# Connectivity in high dimensional grids

The journal version of The Effects of Faults on Network Expansion, with Bagchi, Bhargava, Chaudhury, and Scheideler, in *Theory of Computing Systems*, has been put online by the publisher. It's about showing that certain network connectivity structures are robust against failures — if a small enough fraction of nodes fail, many of the remaining nodes can still be connected together to form a subgraph that is not just connected, but nearly as well connected as the original graph in terms of its expansion.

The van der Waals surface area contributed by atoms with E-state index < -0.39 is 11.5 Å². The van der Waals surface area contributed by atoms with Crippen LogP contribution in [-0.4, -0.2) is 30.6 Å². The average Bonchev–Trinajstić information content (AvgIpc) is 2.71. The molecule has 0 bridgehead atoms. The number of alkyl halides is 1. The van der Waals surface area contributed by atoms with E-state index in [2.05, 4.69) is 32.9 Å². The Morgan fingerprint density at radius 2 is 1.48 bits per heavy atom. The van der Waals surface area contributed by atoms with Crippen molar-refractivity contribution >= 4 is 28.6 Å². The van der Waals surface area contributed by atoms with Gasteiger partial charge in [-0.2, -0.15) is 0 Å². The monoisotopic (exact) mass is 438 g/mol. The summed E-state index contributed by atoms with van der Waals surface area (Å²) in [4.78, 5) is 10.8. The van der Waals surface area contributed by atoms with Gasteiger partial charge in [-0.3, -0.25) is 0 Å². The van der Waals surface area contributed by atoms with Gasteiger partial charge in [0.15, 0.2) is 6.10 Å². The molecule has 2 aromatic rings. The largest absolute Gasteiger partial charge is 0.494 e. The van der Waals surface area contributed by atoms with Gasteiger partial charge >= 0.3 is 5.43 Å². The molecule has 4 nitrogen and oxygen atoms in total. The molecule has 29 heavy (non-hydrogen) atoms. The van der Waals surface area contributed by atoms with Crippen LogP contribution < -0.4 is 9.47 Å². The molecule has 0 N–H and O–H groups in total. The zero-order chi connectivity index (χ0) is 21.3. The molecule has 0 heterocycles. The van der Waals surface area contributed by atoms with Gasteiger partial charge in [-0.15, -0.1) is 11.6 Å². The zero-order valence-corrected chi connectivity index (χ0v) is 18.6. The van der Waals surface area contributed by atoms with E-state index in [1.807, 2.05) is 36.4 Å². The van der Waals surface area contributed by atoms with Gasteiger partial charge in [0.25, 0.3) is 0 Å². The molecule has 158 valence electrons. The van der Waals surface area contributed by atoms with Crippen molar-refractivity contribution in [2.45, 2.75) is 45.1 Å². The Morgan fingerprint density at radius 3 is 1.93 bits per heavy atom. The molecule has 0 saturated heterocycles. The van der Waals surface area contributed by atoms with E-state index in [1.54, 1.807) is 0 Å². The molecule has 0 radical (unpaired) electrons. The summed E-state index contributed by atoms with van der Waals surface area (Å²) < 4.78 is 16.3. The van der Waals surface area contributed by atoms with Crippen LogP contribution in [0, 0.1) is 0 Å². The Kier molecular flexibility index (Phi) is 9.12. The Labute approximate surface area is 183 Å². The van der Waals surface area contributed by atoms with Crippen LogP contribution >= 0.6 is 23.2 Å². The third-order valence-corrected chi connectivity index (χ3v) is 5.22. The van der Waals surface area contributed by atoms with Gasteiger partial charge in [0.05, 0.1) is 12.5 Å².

My contribution was a lemma about high dimensional grids: suppose \( S \) is a collection of points in the integer lattice \( \mathbb{Z}^d \), that \( S \) is connected orthogonally, and that the complement of \( S \) is also connected. Let \( B \) be the points in \( S \) that are adjacent to a point not in \( S \) (a discrete analog of the boundary of \( S \)). \( B \) may not be orthogonally connected (think of the boundary of an X pentomino) but what I could show is that, if one connects any two points in \( B \) that are at distance at most \( \sqrt{2} \) from each other, the resulting graph is connected, regardless of dimension. This turned out to be the key for showing the desired robustness results for grid-connected computer networks, and I was very pleased to be able to use some baby homology theory in the proof.